NEW YORK — Citing holiday sales that clearly lacked sparkle, Tiffany & Co. warned investors Tuesday that the famed jewelry company had lowered its earnings guidance for the fourth quarter and full year.
This story first appeared in the January 8, 2003 issue of WWD. Subscribe Today.
On a morning conference call, Tiffany said worldwide comparable-store sales for the November and December period dwindled 1 percent, falling short of the company’s low-double-digit sales plan. Total sales for the two months rose 8 percent to $509.1 million and were up 6 percent on a constant exchange rate basis.
As a result, Tiffany said it is now planning for net earnings in the range of 57 to 62 cents a diluted share in the fourth quarter compared with its previous guidance of 60 to 65 cents. It also lowered its 2002 earnings forecast to between $1.25 and $1.30 a share, versus the $1.15 reported in 2001 and the $1.28 to $1.33 originally forecasted. Wall Street analysts on average had penciled in the New York-based firm to report earnings of 61 cents for the quarter and $1.23 for the year. Fourth-quarter sales were slated to grow about 8 to 10 percent.
Tiffany’s holiday season sales typically represent 80 to 85 percent of fourth-quarter sales. Fourth-quarter results are expected to be announced on Feb. 26.
Tiffany shares lost 47 cents, or 1.8 percent, in New York Stock Exchange trading Tuesday.
Tiffany also said it expects the first quarter to remain relatively soft, as growth should accelerate as the year progresses. In particular, it said it is expecting comps in the U.S. and Japan to be up in the mid-single digits on an annual basis, but less than that in the early part of the year. For 2003, Tiffany said it is being cautious by anticipating 8 to 12 percent growth in net earnings and sales.
“We obviously needed to reduce earning expectations for the fourth quarter due to the sales shortfalls we experienced, but as you can see, the impact was pretty modest,” James Fernandez, Tiffany’s chief financial officer, said. “We still expect gross margin in the quarter to be lower than the prior year due to a combination of factors, including the sales mix and sales shortfall and the consolidation of Little Switzerland that carries a lower gross margin.”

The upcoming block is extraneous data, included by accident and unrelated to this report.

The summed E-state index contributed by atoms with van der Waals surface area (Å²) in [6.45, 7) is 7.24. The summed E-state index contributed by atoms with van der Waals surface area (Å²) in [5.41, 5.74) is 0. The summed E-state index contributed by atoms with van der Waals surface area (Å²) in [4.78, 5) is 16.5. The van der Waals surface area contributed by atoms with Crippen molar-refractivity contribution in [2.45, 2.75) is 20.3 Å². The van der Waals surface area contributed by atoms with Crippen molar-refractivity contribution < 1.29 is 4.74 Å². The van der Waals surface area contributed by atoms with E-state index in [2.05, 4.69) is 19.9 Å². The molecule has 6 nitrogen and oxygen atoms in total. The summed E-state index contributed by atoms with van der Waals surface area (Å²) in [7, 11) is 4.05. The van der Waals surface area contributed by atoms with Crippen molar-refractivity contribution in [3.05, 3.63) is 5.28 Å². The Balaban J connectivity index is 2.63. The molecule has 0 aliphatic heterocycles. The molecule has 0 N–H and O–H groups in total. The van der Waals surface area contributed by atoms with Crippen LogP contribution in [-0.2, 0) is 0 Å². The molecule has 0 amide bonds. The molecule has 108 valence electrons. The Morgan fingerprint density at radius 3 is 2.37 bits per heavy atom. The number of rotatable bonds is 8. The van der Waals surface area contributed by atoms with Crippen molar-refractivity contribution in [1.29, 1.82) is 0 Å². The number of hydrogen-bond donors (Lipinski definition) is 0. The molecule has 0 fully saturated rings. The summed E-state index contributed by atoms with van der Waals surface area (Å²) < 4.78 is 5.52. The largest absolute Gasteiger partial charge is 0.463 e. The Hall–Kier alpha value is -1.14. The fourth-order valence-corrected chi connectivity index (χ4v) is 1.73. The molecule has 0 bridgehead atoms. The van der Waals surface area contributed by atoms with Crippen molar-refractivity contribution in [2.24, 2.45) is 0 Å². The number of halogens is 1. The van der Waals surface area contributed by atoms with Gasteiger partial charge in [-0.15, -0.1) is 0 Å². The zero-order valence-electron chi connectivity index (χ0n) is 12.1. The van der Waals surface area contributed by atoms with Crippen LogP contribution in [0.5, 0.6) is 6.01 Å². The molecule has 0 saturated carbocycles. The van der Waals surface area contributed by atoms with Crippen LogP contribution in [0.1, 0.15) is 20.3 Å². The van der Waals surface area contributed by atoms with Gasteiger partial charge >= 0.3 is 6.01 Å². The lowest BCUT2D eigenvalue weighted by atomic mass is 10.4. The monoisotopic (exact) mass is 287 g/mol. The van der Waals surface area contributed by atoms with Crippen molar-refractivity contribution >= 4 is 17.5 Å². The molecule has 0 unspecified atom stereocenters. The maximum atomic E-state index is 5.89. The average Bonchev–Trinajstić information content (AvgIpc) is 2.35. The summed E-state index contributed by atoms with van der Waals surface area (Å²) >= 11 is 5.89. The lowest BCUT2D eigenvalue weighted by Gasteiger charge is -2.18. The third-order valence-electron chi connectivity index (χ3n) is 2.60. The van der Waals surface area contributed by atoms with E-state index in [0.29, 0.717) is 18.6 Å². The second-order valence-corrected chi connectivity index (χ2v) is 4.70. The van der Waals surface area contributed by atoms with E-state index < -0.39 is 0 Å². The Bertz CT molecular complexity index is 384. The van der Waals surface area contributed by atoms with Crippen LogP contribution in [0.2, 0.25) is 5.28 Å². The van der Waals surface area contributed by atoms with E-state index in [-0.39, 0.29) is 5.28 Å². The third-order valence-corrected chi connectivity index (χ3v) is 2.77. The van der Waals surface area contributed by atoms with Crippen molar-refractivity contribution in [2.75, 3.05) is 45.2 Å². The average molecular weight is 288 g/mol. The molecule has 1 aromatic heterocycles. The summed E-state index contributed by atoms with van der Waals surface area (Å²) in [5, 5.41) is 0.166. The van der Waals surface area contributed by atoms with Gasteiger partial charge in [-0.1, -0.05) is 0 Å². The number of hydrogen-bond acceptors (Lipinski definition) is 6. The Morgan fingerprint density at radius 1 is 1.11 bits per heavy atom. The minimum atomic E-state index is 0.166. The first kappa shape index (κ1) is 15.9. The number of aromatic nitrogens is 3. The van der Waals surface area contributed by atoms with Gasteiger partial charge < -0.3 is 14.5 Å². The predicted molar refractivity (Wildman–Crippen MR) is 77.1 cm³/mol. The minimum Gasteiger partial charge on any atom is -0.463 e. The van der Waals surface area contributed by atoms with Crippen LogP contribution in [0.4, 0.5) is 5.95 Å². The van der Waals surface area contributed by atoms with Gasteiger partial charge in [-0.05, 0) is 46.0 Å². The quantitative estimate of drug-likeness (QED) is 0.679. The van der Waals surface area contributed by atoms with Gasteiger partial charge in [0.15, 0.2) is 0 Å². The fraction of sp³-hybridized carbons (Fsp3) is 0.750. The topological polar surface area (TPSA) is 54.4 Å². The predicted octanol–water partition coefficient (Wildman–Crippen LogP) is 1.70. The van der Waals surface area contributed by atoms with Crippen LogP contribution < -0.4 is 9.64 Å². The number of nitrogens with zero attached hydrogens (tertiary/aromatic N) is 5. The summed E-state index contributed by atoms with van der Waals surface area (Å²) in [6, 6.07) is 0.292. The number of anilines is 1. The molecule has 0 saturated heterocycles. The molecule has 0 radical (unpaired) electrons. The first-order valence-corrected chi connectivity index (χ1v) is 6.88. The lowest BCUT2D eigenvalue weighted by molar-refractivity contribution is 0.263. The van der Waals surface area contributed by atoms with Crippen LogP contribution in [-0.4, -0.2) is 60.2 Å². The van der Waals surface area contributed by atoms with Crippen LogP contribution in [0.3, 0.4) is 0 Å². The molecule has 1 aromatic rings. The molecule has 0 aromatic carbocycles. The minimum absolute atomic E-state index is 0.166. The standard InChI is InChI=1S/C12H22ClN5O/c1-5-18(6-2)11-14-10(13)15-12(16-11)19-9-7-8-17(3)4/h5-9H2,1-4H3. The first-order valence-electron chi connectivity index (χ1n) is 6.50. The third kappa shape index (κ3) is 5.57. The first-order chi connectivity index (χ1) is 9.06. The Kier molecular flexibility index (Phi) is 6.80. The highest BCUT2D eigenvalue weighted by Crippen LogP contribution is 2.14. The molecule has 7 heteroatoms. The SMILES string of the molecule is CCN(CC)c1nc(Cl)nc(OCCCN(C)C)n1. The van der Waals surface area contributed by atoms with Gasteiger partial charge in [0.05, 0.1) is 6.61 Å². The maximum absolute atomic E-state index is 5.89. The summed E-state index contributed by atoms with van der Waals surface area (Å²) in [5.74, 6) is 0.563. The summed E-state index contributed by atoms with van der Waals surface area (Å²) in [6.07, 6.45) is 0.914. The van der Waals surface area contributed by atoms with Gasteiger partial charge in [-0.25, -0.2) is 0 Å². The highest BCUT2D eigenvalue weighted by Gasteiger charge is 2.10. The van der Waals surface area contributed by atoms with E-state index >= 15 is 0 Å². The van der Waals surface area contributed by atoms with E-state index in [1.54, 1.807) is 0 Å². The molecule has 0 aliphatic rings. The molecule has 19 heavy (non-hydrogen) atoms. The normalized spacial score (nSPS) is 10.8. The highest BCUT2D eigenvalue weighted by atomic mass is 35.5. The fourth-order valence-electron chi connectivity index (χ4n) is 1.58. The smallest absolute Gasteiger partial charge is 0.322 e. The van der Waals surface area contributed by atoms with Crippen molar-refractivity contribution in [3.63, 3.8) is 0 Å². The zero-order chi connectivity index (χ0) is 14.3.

U.S. retail comps rose 1 percent, below expectations of a mid-single digit increase, but better than the 3 percent drop reported in the comparable period last year. Comps rose 6 percent in November, but decreased 1 percent in December. Comp results reflect an increase in the number of transactions and traffic but that was offset by a decline in the average dollar spent per transaction. Sales at Tiffany’s New York flagship were equal to the prior year and comps at its branch stores rose 1 percent during the holiday season.
While the firm continued to experience considerable activity in big-ticket sales, sales volume and the number of those transactions, especially those greater than $50,000, were down from last year.
The international front is also challenging for Tiffany. The hardest hit area, Japan, saw comps decline 10 percent, below expectations of flat to negative 5 percent. Other foreign fronts saw comp increases, including the Asia-Pacific region, 9 percent, and Europe, 11 percent.
Direct marketing sales increased 11 percent to $56.9 million and combined Internet-catalog sales rose 20 percent. Business sales continue to be challenging, declining 3 percent on top of a 28 percent decrease last year. Business sales in the New York market rose 3 percent.